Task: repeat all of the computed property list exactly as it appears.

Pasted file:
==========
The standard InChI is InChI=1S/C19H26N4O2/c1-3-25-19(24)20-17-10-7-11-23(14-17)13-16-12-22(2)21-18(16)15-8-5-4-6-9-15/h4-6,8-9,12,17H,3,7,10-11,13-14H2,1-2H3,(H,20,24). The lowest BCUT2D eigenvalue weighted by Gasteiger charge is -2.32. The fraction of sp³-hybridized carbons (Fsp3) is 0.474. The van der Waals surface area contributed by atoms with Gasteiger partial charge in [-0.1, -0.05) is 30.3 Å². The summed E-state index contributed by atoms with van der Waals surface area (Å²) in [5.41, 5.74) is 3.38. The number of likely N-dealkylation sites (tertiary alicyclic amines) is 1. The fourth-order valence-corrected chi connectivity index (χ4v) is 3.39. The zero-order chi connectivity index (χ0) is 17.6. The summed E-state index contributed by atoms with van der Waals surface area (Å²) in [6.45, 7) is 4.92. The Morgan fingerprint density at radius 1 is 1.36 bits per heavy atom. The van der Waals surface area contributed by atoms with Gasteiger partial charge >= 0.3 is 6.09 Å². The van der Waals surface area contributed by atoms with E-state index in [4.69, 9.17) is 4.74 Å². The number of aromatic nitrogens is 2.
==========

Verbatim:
The standard InChI is InChI=1S/C19H26N4O2/c1-3-25-19(24)20-17-10-7-11-23(14-17)13-16-12-22(2)21-18(16)15-8-5-4-6-9-15/h4-6,8-9,12,17H,3,7,10-11,13-14H2,1-2H3,(H,20,24). The lowest BCUT2D eigenvalue weighted by Gasteiger charge is -2.32. The fraction of sp³-hybridized carbons (Fsp3) is 0.474. The van der Waals surface area contributed by atoms with Gasteiger partial charge in [-0.1, -0.05) is 30.3 Å². The summed E-state index contributed by atoms with van der Waals surface area (Å²) in [5.41, 5.74) is 3.38. The number of likely N-dealkylation sites (tertiary alicyclic amines) is 1. The fourth-order valence-corrected chi connectivity index (χ4v) is 3.39. The zero-order chi connectivity index (χ0) is 17.6. The summed E-state index contributed by atoms with van der Waals surface area (Å²) in [6.45, 7) is 4.92. The Morgan fingerprint density at radius 1 is 1.36 bits per heavy atom. The van der Waals surface area contributed by atoms with Gasteiger partial charge >= 0.3 is 6.09 Å². The van der Waals surface area contributed by atoms with E-state index in [4.69, 9.17) is 4.74 Å². The number of aromatic nitrogens is 2.